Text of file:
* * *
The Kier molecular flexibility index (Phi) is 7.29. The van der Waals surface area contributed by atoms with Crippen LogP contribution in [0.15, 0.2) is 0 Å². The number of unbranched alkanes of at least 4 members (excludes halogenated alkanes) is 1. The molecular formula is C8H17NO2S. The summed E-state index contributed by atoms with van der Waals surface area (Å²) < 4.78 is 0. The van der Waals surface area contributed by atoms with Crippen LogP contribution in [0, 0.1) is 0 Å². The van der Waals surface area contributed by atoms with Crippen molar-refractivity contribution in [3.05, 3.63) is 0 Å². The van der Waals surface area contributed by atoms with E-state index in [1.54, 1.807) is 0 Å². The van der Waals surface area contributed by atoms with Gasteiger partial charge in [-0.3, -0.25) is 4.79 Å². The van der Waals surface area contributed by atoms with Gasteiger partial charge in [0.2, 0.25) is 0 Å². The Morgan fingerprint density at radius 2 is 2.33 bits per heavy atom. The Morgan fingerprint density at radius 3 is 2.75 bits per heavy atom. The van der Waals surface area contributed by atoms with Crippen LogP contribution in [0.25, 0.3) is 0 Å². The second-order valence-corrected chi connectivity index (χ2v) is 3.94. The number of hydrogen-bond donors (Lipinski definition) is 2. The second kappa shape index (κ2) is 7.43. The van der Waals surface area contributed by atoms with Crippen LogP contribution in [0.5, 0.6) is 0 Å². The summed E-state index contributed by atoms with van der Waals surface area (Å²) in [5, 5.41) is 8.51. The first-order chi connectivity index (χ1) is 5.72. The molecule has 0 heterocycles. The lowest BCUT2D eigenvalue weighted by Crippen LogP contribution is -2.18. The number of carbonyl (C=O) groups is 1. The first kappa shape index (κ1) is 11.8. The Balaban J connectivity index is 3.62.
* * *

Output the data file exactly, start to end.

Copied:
The Kier molecular flexibility index (Phi) is 7.29. The van der Waals surface area contributed by atoms with Crippen LogP contribution in [0.15, 0.2) is 0 Å². The number of unbranched alkanes of at least 4 members (excludes halogenated alkanes) is 1. The molecular formula is C8H17NO2S. The summed E-state index contributed by atoms with van der Waals surface area (Å²) < 4.78 is 0. The van der Waals surface area contributed by atoms with Crippen LogP contribution in [0, 0.1) is 0 Å². The van der Waals surface area contributed by atoms with Crippen molar-refractivity contribution in [3.05, 3.63) is 0 Å². The van der Waals surface area contributed by atoms with E-state index in [1.54, 1.807) is 0 Å². The van der Waals surface area contributed by atoms with Gasteiger partial charge in [-0.3, -0.25) is 4.79 Å². The van der Waals surface area contributed by atoms with Gasteiger partial charge in [0.2, 0.25) is 0 Å². The Morgan fingerprint density at radius 2 is 2.33 bits per heavy atom. The Morgan fingerprint density at radius 3 is 2.75 bits per heavy atom. The van der Waals surface area contributed by atoms with Crippen LogP contribution in [0.25, 0.3) is 0 Å². The second-order valence-corrected chi connectivity index (χ2v) is 3.94. The number of hydrogen-bond donors (Lipinski definition) is 2. The second kappa shape index (κ2) is 7.43. The van der Waals surface area contributed by atoms with Crippen LogP contribution in [0.5, 0.6) is 0 Å². The summed E-state index contributed by atoms with van der Waals surface area (Å²) in [5, 5.41) is 8.51. The first-order chi connectivity index (χ1) is 5.72. The molecule has 0 heterocycles. The lowest BCUT2D eigenvalue weighted by Crippen LogP contribution is -2.18. The number of carbonyl (C=O) groups is 1. The first kappa shape index (κ1) is 11.8. The Balaban J connectivity index is 3.62.